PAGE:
TAMPA, Fla. - Sharyn Hakken smiled, stuck out her tongue and giggled in a Tampa courtroom Tuesday morning as the state tried to decide whether to pay for more psychiatric evaluations for her.
A lawyer for the mother of two argues Hakken was legally insane when she and her husband kidnapped their two boys and sailed them to Cuba.
Bryant Camareno, her lawyer, says she's also a battered wife who was coerced by her abusive husband into the abductions.
Jeff Swartz, an instructor at Tampa’s Cooley Law School and a former Miami-Dade County judge, said a carrying out a successful insanity defense can be difficult for lawyers.
"Insanity is actually where you determine whether the defendant knew the difference between right and wrong at the time that they committed the offense that they're charged with," he said.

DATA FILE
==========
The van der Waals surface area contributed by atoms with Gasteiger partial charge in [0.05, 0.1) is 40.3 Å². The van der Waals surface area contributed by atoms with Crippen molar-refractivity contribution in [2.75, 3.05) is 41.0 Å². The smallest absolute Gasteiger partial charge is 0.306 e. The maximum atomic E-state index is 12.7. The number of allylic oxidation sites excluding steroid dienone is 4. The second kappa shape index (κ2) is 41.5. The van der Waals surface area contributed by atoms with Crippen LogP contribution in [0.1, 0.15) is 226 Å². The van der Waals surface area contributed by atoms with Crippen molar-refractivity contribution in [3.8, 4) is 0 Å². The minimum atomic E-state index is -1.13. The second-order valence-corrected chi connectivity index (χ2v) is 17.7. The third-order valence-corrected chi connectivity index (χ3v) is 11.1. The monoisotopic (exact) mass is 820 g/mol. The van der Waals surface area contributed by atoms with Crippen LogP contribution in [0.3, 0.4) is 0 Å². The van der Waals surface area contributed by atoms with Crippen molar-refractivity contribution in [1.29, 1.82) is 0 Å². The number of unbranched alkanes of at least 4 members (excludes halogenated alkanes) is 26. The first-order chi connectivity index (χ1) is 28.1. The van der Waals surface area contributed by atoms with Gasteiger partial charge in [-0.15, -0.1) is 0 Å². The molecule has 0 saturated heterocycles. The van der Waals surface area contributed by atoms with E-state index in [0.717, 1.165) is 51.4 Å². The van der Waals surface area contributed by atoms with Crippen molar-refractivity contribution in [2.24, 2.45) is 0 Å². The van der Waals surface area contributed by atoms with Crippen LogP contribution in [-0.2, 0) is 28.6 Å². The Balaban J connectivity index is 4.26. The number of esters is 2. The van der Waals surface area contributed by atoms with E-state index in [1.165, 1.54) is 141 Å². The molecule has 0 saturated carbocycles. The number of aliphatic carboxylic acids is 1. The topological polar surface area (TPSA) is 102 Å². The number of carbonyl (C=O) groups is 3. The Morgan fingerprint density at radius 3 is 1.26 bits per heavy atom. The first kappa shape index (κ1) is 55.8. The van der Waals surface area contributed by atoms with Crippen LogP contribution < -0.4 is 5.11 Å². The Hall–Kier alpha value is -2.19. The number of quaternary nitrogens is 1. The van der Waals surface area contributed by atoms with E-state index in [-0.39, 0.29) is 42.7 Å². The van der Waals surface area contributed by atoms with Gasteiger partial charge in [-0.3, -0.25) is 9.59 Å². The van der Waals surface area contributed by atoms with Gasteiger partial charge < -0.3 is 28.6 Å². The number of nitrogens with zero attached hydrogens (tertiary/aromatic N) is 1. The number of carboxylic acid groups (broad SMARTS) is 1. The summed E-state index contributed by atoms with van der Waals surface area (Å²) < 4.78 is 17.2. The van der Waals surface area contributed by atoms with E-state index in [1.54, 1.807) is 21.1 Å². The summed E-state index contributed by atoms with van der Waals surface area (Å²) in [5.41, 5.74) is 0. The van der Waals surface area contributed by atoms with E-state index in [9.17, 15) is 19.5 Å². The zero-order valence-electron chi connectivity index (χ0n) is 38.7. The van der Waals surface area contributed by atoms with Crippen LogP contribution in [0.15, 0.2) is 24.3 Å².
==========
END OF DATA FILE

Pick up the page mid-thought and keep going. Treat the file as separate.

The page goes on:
"Someone can be insane at one moment for the purposes of criminal liability and be restored to sanity at another moment," he said.
An insanity defense has only worked a handful of times in Tampa Bay.
Stephen Coffeen was found not guilty by reason of insanity in the so-called “Red Bull case” in Pinellas County. Coffeen said he smothered his 83-year-old father after downing a few rounds of the caffeinated drink. Last September, Coffeen walked out of a mental facility a free man.
As for Hakken, her children's wellbeing will likely play a big part in her undecided fate.
"It's a possibility she could get her kids back, and that really may be the crux of the negotiations that they may undergo in the end. And that is they want to protect the kids," said Swartz.